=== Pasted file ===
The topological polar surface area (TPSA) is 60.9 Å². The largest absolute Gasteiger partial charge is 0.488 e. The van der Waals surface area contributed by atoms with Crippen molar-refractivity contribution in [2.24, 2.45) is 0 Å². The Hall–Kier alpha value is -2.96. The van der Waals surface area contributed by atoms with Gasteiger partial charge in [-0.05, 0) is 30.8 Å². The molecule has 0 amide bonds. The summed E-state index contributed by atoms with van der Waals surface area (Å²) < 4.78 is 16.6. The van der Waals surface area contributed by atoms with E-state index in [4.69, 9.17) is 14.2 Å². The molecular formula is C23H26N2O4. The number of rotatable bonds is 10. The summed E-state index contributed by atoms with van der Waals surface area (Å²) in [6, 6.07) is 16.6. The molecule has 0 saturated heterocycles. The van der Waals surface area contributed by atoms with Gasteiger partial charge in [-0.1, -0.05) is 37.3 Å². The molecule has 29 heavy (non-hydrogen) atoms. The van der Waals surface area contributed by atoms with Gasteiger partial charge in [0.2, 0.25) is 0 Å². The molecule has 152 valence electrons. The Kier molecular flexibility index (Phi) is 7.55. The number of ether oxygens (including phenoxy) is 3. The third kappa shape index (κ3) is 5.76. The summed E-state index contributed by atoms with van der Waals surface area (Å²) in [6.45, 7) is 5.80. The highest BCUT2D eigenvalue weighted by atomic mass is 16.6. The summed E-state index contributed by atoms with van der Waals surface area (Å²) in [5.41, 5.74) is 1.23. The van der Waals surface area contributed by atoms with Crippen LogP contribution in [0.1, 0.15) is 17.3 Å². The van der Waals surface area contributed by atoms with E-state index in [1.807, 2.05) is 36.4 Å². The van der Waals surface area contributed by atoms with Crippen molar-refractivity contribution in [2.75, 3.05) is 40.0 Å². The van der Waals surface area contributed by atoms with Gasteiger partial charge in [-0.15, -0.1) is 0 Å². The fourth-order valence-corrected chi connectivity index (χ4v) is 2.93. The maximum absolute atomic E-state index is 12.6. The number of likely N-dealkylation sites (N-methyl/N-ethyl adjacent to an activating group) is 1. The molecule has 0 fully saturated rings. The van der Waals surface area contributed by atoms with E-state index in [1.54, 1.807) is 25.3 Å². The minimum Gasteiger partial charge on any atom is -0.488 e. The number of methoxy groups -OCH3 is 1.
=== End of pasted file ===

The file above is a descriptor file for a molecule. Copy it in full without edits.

The topological polar surface area (TPSA) is 60.9 Å². The largest absolute Gasteiger partial charge is 0.488 e. The van der Waals surface area contributed by atoms with Crippen molar-refractivity contribution in [2.24, 2.45) is 0 Å². The Hall–Kier alpha value is -2.96. The van der Waals surface area contributed by atoms with Gasteiger partial charge in [-0.05, 0) is 30.8 Å². The molecule has 0 amide bonds. The summed E-state index contributed by atoms with van der Waals surface area (Å²) < 4.78 is 16.6. The van der Waals surface area contributed by atoms with E-state index in [4.69, 9.17) is 14.2 Å². The molecular formula is C23H26N2O4. The number of rotatable bonds is 10. The summed E-state index contributed by atoms with van der Waals surface area (Å²) in [6, 6.07) is 16.6. The molecule has 0 saturated heterocycles. The van der Waals surface area contributed by atoms with Gasteiger partial charge in [-0.1, -0.05) is 37.3 Å². The molecule has 29 heavy (non-hydrogen) atoms. The van der Waals surface area contributed by atoms with Gasteiger partial charge in [0.2, 0.25) is 0 Å². The molecule has 152 valence electrons. The Kier molecular flexibility index (Phi) is 7.55. The number of ether oxygens (including phenoxy) is 3. The third kappa shape index (κ3) is 5.76. The summed E-state index contributed by atoms with van der Waals surface area (Å²) in [6.45, 7) is 5.80. The highest BCUT2D eigenvalue weighted by atomic mass is 16.6. The summed E-state index contributed by atoms with van der Waals surface area (Å²) in [5.41, 5.74) is 1.23. The van der Waals surface area contributed by atoms with Crippen LogP contribution in [0.1, 0.15) is 17.3 Å². The van der Waals surface area contributed by atoms with E-state index in [1.807, 2.05) is 36.4 Å². The van der Waals surface area contributed by atoms with Crippen molar-refractivity contribution in [2.75, 3.05) is 40.0 Å². The van der Waals surface area contributed by atoms with Gasteiger partial charge in [-0.15, -0.1) is 0 Å². The fourth-order valence-corrected chi connectivity index (χ4v) is 2.93. The maximum absolute atomic E-state index is 12.6. The number of likely N-dealkylation sites (N-methyl/N-ethyl adjacent to an activating group) is 1. The molecule has 0 fully saturated rings. The van der Waals surface area contributed by atoms with E-state index in [1.54, 1.807) is 25.3 Å². The minimum Gasteiger partial charge on any atom is -0.488 e. The number of methoxy groups -OCH3 is 1.